Edmonton

Balanced budget tied to Trans Mountain completion, Alberta finance minister says

Finance Minister Joe Ceci posed with virtual reality goggles at a pre-budget announcement, where he revealed the path to balanced books relies on the completion of two major pipeline projects: Enbridge Line 3 and the controversial Trans Mountain expansion.

Ahead of Thursday's budget, Joe Ceci sported virtual reality goggles instead of traditional new shoes

Looking for pipeline development to help balance the books, Finance Minister Joe Ceci donned goggles as part of a virtual reality demonstration at a pre-budget news conference on Tuesday. (CBC)

Alberta Finance Minister Joe Ceci said Tuesday the path to balanced budgets lies in the completion of the Trans Mountain pipeline expansion.

The 2018-19 budget will be released on Thursday, and will lay out a plan for eliminating the deficit by 2023.

Although the government has made efforts to diversify the economy, Ceci revealed the path to balanced budgets relies on the completion of two major pipeline projects.

"We've built those into the budget in anticipation that Trans Mountain expansion and [Enbridge] Line 3 will be operational," he said.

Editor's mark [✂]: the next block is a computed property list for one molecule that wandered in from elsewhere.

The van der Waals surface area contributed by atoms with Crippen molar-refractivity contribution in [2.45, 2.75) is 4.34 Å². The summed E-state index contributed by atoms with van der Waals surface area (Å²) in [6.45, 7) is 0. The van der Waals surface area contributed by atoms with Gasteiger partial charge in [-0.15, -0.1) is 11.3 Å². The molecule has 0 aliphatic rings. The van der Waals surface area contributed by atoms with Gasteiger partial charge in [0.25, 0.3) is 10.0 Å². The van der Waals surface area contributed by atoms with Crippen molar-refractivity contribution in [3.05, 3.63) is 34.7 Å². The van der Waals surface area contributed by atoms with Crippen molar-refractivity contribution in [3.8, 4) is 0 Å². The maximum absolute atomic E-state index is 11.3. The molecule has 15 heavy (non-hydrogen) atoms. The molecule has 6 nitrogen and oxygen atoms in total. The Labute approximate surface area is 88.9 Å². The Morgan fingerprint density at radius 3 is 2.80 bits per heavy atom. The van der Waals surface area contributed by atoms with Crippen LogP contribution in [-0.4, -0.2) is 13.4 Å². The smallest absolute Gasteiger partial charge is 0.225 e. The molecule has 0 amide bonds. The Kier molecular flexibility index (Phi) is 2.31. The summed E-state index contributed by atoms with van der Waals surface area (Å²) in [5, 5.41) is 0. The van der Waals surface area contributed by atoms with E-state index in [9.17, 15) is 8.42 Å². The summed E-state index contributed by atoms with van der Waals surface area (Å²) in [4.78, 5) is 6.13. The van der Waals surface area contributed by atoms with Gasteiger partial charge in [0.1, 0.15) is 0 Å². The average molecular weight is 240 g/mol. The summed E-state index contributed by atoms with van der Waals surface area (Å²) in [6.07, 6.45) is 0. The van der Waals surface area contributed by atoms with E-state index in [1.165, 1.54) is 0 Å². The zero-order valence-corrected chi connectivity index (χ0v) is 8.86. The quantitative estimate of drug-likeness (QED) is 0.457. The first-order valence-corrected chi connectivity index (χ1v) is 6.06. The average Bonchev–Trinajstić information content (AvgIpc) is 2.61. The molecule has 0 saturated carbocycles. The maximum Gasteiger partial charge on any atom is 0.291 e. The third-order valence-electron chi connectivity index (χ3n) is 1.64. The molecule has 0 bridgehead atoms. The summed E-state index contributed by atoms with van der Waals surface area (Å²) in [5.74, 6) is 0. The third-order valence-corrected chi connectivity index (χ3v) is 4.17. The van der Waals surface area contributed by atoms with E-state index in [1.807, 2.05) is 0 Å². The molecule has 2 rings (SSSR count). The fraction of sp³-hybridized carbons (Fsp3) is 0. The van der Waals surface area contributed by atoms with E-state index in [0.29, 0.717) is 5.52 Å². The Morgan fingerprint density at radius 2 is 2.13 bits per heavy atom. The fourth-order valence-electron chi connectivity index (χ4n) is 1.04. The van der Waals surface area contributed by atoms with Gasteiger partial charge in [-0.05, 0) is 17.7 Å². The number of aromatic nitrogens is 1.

Construction on Line 3 started last year. The Trans Mountain expansion from Edmonton to Burnaby, B.C., is behind schedule and held up by delays.

An upcoming ruling from the Federal Court of Appeal is a crucial step in the process and could determine the future of the $7.4-billion project, which would nearly triple the oil pipeline's capacity to 890,000 barrels a day.

Last fall, a number of B.C. First Nations and environmental groups challenged the project's approval by the National Energy Board and federal government.

The ruling from the Federal Court of Appeal is expected this spring, and could determine the future of the project.

Ceci dismissed concerns that it is risky to pin the government's hopes to balance the books on the completion of Trans Mountain.

"That is definitely the hopes of the companies that are involved," he said. "We've built them into the budget because that's what everybody believes will happen."

If the B.C. court case goes against the project, Ceci said the government can "correct course" through quarterly updates.

'Eggs in one uncertain basket'

United Conservative Party Leader Jason Kenney said his caucus hopes Trans Mountain will get built but it is high-risk to rely on a project that has the potential to face further delays.

"This is putting a lot of eggs in one uncertain basket, and that's not how you budget," he said. 

Ceci held his pre-budget news conference at Startup Edmonton, which provides space for up-and-coming entrepreneurs in downtown Edmonton.

The minister eschewed showing off new shoes, the usual tradition for Canadian finance ministers.

Instead, he donned virtual reality goggles to show the work of a company that uses the technology for real estate listings. 

The cost to produce a virtual reality video featuring Ceci was $200.

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